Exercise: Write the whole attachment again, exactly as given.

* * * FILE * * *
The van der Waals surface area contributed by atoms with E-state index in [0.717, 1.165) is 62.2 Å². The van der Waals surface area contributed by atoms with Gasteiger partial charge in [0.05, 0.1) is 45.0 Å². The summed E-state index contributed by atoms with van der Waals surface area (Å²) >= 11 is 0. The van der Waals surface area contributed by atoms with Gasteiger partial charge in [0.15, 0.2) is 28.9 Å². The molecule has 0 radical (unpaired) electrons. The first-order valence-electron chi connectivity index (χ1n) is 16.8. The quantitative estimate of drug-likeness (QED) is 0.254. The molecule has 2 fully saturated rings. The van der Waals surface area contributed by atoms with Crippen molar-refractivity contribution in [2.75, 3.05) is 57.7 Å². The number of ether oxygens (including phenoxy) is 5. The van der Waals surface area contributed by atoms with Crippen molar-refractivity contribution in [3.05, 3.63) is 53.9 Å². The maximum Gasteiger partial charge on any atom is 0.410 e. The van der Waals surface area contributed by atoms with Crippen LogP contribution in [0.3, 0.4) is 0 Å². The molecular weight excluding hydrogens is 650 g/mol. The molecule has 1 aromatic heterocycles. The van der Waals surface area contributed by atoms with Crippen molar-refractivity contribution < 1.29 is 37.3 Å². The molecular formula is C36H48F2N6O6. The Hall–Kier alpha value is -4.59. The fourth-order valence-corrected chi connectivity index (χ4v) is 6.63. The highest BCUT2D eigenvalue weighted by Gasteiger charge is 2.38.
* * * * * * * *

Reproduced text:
The van der Waals surface area contributed by atoms with E-state index in [0.717, 1.165) is 62.2 Å². The van der Waals surface area contributed by atoms with Gasteiger partial charge in [0.05, 0.1) is 45.0 Å². The summed E-state index contributed by atoms with van der Waals surface area (Å²) >= 11 is 0. The van der Waals surface area contributed by atoms with Gasteiger partial charge in [0.15, 0.2) is 28.9 Å². The molecule has 0 radical (unpaired) electrons. The first-order valence-electron chi connectivity index (χ1n) is 16.8. The quantitative estimate of drug-likeness (QED) is 0.254. The molecule has 2 fully saturated rings. The van der Waals surface area contributed by atoms with Crippen molar-refractivity contribution in [2.75, 3.05) is 57.7 Å². The number of ether oxygens (including phenoxy) is 5. The van der Waals surface area contributed by atoms with Crippen molar-refractivity contribution in [3.05, 3.63) is 53.9 Å². The maximum Gasteiger partial charge on any atom is 0.410 e. The van der Waals surface area contributed by atoms with Crippen LogP contribution in [0.3, 0.4) is 0 Å². The molecular weight excluding hydrogens is 650 g/mol. The molecule has 1 aromatic heterocycles. The van der Waals surface area contributed by atoms with Crippen molar-refractivity contribution < 1.29 is 37.3 Å². The molecular formula is C36H48F2N6O6. The Hall–Kier alpha value is -4.59. The fourth-order valence-corrected chi connectivity index (χ4v) is 6.63. The highest BCUT2D eigenvalue weighted by Gasteiger charge is 2.38.